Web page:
Penny Warner of Danville maintains a balancing act: She teaches child development and psychology at Diablo Valley College in Pleasant Hill, and is the author of about 50 fiction and nonfiction books for adults and children.
That bibliography includes two "cozy" series, a mystery subgenre that traditionally features intuitive female amateur sleuths with unique skill sets.
Warner's two-title "Killer Party" series (with two more on the way) stars San Francisco party planner Presley Parker, who works out of her office on Treasure Island.
The seven-title Connor Westphal series is set in the Mother Lode town of Flat Skunk and is led by a deaf reporter who inherited the local newspaper. (For more information: www.pennywarner.com)
Warner holds a master's degree in special education/deafness from San Francisco State University. "I want to bring my (academic) background into every book I write," she said.
She talked with The Bee recently about her books.
Tell us about Connor.
I thought it would be interesting to write a mystery with a protagonist who has hearing loss. Initially the book was rejected because publishers didn't think deaf people read books. But Bantam thought it was wonderful and gave me a book deal. "Dead Body Language" won a Macavity Award for best first mystery.
What was the response from deaf readers?
Wonderful. The first review appeared in a magazine for the deaf, and it said they couldn't tell if the writer was hearing or deaf – the biggest compliment they could pay me. The books have been optioned by deaf (Academy Award-winning) actress Marlee Matlin, who's trying to get a movie deal.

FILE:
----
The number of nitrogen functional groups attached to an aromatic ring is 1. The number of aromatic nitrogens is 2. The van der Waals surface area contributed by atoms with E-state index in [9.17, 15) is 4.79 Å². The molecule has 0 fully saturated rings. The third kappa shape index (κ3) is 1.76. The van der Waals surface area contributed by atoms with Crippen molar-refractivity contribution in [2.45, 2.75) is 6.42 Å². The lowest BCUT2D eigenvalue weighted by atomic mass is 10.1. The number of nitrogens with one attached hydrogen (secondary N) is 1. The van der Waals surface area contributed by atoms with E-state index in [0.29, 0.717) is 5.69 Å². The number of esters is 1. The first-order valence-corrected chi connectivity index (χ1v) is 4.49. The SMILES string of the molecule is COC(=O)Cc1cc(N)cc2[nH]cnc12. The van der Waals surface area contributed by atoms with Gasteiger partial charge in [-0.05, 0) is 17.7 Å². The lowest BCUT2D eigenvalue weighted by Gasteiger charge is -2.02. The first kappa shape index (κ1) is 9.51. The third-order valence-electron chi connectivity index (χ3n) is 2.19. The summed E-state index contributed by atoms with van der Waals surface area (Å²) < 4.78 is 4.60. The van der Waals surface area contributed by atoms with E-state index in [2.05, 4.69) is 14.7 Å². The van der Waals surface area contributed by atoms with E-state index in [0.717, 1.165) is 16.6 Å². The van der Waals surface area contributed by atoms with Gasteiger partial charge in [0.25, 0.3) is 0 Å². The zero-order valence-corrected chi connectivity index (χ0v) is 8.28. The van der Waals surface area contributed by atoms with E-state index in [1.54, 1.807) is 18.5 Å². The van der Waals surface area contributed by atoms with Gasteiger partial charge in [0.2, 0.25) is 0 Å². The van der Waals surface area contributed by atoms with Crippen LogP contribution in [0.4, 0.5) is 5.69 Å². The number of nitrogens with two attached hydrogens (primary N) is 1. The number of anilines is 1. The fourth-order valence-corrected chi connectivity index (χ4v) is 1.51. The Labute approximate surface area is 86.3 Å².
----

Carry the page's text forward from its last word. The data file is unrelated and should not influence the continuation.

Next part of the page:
What about party-planner Presley?
I was looking for a new protagonist and thought different party settings would make good venues for mysteries. What fun it would be to find a dead body at the de Young Museum one time, Alcatraz the next, and have Presley help the police solve the crimes.
How are the two women alike?
They both have a sense of humor and are very independent. Connor has the hearing loss and Presley has attention deficit hyperactivity disorder and has trouble focusing, but she sees it as being able to multi-task really well.
You've written 15 books on the art of party planning, and you organize murder-mystery parties for companies. Did you host a New Year's Eve party at your home?
Not this year. We baby-sat so the kids could go out and have their parties.
Tuesday, January 11, 2011
The Sacramento Bee:
Posted by BA Haller at 9:57 PM